While Brexit had bred uncertainty around supply chains, labour and regulations, COVID-19 has had a more sudden impact on operations, according to Towergate Insurance. Businesses have been forced to adapt and reduce expenses – even if only in the short-term – leading to large-scale underinsurance.
According to Towergate, the most obvious knock-on effect of the COVID-19 pandemic is the loss of income to businesses. Many were forced to close, downsize, or cut costs during lockdown. And, when it comes to cutting costs, insurance budgets are often the first to go, it has suggested.
In addition to this, the broker noted, uncertainty and insecurity around operations makes it challenging to assess the amount of insurance that is needed.
An example of this, it said, is the level of stock required, potential stockpiling and if contents are adequately insured. However, uncertainty is especially pertinent for covers such as liability and business interruption costs, where limits are based around financial data, including turnover, profit, and payroll.
“The effects of covid-19 have had a huge impact on how businesses have operated during various levels of lockdown. In order to simply survive, many have adapted their business models, but often without considering its insurance implications,” said Mark Brannon, (pic) commercial director of Towergate Insurance.
“Examples are sit-down restaurants that moved to home deliveries and ‘brick and mortar’ retail stores that moved to online channels.”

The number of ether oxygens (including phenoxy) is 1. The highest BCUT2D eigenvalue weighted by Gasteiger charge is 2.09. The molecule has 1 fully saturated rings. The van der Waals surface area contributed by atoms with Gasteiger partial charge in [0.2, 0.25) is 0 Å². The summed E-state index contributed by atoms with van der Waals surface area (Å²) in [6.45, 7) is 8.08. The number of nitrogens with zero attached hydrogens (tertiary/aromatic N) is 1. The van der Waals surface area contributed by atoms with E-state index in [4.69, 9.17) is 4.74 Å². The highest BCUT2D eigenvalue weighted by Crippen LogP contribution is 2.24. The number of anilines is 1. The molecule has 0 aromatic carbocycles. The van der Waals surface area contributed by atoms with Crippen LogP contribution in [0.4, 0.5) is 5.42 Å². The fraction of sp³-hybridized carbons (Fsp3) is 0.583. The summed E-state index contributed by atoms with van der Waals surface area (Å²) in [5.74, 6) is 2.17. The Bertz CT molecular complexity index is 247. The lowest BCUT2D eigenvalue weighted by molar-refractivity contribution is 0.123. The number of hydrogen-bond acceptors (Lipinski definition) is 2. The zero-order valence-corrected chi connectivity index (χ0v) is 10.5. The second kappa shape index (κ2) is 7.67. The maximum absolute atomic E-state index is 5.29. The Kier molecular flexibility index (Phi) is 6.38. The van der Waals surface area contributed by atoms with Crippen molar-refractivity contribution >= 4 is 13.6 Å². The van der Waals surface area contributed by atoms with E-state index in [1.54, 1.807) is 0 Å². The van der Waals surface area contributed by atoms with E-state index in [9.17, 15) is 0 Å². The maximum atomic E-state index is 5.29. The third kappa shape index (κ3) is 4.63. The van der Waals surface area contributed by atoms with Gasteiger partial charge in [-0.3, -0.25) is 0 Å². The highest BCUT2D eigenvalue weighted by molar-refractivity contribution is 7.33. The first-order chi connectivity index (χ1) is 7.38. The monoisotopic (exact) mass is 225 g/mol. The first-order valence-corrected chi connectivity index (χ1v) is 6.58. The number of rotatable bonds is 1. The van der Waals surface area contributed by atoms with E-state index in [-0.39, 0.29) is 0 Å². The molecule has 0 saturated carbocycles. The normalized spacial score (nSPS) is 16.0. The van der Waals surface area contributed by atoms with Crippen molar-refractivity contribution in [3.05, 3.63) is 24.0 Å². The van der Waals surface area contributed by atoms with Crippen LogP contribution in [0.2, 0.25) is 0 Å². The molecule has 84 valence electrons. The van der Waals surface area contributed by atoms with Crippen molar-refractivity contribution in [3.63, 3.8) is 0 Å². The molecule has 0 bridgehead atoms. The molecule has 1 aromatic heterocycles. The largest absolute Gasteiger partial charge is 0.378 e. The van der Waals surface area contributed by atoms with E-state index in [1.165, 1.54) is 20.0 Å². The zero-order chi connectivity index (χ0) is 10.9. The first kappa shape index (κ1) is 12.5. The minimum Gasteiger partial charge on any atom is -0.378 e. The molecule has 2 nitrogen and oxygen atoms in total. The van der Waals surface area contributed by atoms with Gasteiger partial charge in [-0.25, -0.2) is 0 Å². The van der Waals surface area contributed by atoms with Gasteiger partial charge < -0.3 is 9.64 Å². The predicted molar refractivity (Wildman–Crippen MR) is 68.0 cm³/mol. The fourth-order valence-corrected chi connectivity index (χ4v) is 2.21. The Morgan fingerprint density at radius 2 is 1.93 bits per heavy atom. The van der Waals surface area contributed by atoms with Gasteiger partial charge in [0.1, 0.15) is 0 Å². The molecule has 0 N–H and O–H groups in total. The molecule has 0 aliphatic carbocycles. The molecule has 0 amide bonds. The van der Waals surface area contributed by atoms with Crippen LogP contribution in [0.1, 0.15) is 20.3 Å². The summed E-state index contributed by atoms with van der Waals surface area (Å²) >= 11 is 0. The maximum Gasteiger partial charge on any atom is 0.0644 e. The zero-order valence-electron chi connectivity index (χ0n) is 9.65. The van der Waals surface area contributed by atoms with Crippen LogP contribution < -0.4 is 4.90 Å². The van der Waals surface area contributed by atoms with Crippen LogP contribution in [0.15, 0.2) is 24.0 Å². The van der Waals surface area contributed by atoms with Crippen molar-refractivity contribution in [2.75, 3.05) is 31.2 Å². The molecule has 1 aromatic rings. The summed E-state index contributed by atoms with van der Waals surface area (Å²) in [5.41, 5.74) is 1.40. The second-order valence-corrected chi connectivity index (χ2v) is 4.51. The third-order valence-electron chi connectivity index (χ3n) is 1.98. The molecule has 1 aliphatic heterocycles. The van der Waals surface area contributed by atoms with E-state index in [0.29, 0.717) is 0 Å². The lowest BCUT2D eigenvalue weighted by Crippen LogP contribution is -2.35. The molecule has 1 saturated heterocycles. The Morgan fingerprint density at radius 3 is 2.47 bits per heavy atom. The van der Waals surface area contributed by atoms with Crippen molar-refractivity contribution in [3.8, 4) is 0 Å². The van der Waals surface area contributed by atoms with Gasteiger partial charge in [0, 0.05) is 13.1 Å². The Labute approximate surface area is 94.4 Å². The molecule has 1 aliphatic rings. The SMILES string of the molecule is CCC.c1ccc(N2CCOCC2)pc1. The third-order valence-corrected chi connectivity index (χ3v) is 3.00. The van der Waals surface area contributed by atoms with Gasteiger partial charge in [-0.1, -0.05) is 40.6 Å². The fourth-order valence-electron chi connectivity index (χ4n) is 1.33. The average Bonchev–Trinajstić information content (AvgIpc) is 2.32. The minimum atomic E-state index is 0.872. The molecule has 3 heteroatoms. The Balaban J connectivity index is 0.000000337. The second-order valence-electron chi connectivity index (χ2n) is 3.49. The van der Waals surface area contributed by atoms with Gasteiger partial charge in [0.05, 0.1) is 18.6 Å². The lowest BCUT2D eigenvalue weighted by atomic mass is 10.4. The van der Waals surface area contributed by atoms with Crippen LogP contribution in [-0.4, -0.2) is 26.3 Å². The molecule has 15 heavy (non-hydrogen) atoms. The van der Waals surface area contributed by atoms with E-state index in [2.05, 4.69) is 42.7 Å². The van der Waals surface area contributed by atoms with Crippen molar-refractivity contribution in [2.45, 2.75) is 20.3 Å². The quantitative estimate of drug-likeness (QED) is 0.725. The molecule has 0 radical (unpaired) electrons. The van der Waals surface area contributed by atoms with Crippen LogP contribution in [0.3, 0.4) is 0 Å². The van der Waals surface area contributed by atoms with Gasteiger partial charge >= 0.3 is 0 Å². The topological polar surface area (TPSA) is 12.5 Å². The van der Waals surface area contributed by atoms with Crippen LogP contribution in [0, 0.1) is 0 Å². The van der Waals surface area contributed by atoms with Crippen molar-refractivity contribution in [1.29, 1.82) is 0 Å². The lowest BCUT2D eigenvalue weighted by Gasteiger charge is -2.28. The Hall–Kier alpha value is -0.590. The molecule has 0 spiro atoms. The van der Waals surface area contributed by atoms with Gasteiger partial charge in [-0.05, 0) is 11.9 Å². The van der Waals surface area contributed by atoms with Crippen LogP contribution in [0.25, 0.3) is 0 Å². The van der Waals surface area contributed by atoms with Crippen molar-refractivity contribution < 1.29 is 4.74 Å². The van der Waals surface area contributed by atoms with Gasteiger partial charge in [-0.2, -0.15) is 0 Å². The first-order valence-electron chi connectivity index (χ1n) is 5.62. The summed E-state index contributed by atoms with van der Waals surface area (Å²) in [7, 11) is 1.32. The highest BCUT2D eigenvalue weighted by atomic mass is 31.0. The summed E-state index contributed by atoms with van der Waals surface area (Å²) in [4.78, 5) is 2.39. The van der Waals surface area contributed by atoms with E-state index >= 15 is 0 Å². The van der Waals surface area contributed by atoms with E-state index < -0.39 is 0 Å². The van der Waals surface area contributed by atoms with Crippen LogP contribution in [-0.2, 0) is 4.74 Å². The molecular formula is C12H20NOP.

While resourceful, these shifts will have an effect on risk and insurance requirements, he added: “For instance, where restaurant staff are delivering food, are their vehicles insured for that purpose? And where a shop goes global by being online, do they have sufficient liability cover if something goes wrong with one of its products overseas? The latter is especially pertinent given the new Brexit rules, regulations, and red tape regarding trade with the EU.”
Brannon suggested that the ‘Catch-22’ of both Brexit and the covid-19 pandemic is that decreased profits, increased costs and more uncertainty have led to businesses either cutting their insurance budgets or adapting to a point where they’re not adequately covered:
“And, in a time of such crisis, insurance is more important than ever. Taking out less than is needed can have severe long-term consequences that can jeopardise the future of the organisation, its employees, and the public at large if liability claims can’t be settled. Despite this, underinsurance is still incredibly common (whether in times of crisis or not).”